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Drosophila glue protects from predation

Abstract : Animals can be permanently attached to a substrate in terrestrial environments at certain stages of their development. Pupa adhesion has evolved multiple times in insects and is thought to maintain the animal in a place where it is not detectable by predators. Here, we investigate whether pupa adhesion in Drosophila can also protect the animal by preventing potential predators from detaching the pupa. We measured the adhesion of Drosophila species sampled from the same area and found that pupa adhesion varies among species, which can be explained by different glue production strategies. Then, we compared attached and manually detached pupae in both field and laboratory assays to investigate the role of pupa adhesion to prevent predation. First, we found that attached pupae remain onsite 30% more than detached pupae in the field after 3 days, probably because they are less predated. Second, we observed that attached pupae are less efficiently predated by ants in the laboratory: they are not carried back to the ant nest and more ants are needed to consume them onsite. Our results show that pupa adhesion can prevent the animal from being taken away by predators and is crucial for Drosophila fly survival.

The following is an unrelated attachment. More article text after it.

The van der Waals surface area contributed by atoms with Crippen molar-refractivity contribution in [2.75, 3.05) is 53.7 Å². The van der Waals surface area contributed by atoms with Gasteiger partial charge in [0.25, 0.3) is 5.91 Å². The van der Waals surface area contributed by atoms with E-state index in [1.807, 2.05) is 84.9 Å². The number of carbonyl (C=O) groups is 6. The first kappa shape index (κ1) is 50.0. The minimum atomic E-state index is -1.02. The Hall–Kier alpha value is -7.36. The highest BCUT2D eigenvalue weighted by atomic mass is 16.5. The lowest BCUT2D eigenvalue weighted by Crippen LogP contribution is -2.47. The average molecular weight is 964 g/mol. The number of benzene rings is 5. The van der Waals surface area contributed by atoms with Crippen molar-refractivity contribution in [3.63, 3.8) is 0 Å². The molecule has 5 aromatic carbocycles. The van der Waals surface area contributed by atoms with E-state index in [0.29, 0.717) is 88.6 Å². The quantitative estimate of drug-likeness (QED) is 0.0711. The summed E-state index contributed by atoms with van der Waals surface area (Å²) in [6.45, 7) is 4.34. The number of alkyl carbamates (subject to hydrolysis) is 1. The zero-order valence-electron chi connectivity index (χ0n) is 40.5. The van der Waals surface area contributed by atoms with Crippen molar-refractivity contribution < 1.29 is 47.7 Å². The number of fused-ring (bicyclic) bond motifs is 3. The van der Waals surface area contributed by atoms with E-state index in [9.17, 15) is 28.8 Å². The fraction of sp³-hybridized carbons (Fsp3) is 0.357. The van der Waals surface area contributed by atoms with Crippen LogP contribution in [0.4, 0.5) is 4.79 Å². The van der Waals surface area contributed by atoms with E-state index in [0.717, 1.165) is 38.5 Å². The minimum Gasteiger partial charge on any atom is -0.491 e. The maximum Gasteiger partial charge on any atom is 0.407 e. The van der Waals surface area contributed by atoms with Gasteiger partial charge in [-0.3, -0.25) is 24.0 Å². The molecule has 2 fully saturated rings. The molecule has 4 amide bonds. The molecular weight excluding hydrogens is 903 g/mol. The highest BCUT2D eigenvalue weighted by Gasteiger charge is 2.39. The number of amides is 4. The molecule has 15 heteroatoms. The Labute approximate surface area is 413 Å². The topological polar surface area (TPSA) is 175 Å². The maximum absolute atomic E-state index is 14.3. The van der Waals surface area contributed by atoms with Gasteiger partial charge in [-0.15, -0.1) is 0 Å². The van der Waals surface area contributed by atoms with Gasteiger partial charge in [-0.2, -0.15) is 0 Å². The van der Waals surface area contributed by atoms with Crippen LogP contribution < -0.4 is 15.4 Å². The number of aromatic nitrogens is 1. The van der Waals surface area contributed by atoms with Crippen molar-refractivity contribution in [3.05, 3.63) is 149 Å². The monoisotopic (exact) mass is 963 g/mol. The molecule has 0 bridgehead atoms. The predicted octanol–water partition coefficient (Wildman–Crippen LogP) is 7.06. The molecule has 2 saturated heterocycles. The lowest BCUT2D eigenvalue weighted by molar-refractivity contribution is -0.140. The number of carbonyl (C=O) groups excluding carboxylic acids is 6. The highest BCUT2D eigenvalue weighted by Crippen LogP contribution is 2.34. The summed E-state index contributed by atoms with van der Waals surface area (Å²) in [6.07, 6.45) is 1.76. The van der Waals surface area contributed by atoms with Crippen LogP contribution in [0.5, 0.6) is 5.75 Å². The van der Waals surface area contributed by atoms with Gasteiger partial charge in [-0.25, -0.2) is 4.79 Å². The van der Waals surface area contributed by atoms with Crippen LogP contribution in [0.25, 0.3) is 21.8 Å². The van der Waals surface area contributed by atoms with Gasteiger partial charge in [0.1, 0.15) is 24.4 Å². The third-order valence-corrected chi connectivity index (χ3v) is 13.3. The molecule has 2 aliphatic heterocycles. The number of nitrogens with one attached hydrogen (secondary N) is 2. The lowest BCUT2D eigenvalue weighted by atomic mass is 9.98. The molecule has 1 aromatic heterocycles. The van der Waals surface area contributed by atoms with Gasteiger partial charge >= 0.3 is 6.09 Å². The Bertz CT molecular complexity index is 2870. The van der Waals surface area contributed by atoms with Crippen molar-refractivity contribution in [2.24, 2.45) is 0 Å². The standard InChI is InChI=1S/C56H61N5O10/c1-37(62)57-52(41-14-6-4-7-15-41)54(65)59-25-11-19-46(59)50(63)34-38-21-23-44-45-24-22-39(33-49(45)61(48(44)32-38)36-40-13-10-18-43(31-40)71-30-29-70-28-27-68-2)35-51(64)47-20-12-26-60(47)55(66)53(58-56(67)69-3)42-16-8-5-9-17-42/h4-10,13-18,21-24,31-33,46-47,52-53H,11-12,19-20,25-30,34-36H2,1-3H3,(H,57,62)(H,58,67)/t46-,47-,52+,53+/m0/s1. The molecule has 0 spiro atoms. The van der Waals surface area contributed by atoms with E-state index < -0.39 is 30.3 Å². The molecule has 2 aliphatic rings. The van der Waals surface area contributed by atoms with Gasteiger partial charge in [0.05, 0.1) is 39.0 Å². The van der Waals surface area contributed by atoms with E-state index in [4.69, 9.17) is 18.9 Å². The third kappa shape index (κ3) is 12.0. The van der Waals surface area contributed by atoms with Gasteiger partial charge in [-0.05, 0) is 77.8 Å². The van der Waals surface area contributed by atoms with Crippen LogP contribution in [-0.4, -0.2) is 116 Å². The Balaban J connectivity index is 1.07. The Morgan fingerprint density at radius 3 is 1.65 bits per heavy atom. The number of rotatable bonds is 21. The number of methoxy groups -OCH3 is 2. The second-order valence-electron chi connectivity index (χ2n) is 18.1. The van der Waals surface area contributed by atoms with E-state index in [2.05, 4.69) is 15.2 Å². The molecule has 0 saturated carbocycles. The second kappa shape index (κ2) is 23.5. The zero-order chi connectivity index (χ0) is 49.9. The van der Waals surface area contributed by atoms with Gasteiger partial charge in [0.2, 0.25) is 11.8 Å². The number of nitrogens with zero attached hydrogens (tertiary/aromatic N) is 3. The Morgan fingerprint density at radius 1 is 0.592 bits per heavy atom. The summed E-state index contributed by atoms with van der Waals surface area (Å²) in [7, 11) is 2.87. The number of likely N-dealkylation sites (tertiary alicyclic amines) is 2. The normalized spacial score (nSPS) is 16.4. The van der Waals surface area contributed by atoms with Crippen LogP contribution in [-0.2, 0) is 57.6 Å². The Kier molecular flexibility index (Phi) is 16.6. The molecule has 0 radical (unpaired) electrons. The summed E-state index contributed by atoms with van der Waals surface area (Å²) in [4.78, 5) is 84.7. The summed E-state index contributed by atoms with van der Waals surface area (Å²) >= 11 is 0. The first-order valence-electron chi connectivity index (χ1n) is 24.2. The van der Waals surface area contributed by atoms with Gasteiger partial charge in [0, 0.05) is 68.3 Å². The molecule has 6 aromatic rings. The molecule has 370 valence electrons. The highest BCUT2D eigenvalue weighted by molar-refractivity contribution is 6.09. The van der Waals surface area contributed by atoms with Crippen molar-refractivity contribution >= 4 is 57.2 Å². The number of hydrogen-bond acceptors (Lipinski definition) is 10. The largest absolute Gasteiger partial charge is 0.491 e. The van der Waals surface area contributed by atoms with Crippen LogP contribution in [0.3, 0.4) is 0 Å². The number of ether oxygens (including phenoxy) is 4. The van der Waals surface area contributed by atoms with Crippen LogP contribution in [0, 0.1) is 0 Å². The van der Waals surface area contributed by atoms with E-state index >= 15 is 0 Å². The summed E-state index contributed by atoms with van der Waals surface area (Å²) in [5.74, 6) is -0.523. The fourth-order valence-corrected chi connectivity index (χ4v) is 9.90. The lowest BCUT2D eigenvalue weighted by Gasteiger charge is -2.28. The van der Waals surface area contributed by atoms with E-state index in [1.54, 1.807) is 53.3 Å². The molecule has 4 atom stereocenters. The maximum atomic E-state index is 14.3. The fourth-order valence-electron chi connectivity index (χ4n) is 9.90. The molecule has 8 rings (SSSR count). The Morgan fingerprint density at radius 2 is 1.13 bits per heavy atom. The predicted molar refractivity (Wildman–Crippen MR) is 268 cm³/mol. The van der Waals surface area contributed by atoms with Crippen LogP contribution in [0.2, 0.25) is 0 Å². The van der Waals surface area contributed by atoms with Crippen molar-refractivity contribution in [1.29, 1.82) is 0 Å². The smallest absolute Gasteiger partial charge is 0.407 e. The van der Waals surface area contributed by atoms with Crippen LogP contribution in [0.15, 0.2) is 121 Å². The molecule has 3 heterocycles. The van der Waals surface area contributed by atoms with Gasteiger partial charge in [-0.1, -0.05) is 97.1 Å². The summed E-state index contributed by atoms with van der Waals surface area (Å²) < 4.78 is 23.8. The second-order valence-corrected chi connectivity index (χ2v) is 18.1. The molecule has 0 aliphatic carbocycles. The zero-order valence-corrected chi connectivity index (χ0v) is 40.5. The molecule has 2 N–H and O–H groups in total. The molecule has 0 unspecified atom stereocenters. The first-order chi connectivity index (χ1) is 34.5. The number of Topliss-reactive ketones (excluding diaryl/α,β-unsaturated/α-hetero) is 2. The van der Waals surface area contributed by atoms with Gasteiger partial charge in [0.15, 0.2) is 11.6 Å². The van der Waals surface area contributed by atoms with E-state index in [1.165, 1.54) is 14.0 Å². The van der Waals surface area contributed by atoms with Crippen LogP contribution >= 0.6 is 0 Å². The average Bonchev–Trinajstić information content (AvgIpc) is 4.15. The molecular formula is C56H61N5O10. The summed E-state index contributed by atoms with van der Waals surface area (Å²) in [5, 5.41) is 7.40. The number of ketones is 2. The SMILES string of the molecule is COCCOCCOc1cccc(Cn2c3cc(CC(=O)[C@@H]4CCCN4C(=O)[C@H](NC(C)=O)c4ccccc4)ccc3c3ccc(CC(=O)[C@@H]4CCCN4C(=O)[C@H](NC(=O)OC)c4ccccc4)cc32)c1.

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Submitted on : Tuesday, November 16, 2021 - 11:23:36 PM
Last modification on : Wednesday, November 24, 2021 - 3:10:06 AM


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Flora Borne, Stéphane Prigent, Mathieu Molet, Virginie Courtier-Orgogozo. Drosophila glue protects from predation. Proceedings of the Royal Society B: Biological Sciences, Royal Society, The, 2021, 288 (1947), ⟨10.1098/rspb.2021.0088⟩. ⟨hal-03431870⟩



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